Entrepreneurship, knowledge and employment

Widening Wicksell’s conception of political economy: his “thoroughly revolutionary programme”

Guillot Léon, University Paris 1 Panthéon-Sorbonne

In the introduction of the first volume of Föreläsningar i nationalekonomi in 1901, Knut Wicksell (1851-1926) claims that “the very concept of political economy […] implies, strictly speaking, a thoroughly revolutionary programme”, a programme that has often been neglected in the literature. These past twenty years have indeed witnessed a gain of interest for Wicksell’s thought and his legacy in the history of economic thought, especially in the fields of macroeconomics and monetary analysis but tend to disconnecting Wicksell’s theories from social perspectives as Woodford (2003). In the meantime Wicksell’s role as a social reformer is stressed by Swedberg (1999, 2002), Carlson and Jonung (2004), and Johnson (2010). Yet those scholars do not explore his role as an economist reformer. I argue on the contrary that his roles of social and economic reformer cannot be separated and his contribution to both fields has to be considered as a whole. By both extending the existing literature and explaining Wicksell’s theoretical scheme, my paper aims at showing that Wicksell implements a “thoroughly revolutionary programme” based on criteria of justice in order to enlarge political economy. During Wicksell time, marginalist analysis was starting to replace the classical one almost everywhere in Europe, except in Scandinavian countries. Although he stressed in his In Defence of the Theory of Marginal Utility (1900) and in 1901 that the marginal principle “governs every part of political economy”, he argued that it cannot be used “as such” to explain the greatest prosperity of society or the greatest happiness of the whole. In the beginning of the 1890’s Wicksell claimed that economic and social problems may be solved only by a complete social reorganisation, i.e. the implementation of social justice.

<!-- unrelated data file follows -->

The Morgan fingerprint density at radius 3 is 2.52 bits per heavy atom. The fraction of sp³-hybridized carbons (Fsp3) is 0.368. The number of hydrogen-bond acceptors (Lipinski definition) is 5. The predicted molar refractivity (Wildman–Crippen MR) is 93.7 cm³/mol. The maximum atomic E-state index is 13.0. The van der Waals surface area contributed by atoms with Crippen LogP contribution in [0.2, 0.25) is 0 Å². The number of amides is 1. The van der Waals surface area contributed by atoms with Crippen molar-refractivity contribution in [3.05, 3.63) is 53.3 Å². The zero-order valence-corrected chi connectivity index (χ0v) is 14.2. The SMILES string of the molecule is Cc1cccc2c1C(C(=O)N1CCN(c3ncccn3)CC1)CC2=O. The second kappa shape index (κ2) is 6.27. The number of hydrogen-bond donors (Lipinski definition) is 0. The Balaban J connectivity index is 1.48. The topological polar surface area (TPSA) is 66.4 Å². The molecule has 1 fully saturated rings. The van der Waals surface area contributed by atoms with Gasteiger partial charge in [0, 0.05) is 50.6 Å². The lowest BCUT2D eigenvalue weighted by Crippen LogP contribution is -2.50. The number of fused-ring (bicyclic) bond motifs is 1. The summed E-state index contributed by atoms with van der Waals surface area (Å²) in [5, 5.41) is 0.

Keywords: Wicksell ; Social Justice ; Marginal Productivity ; Instability

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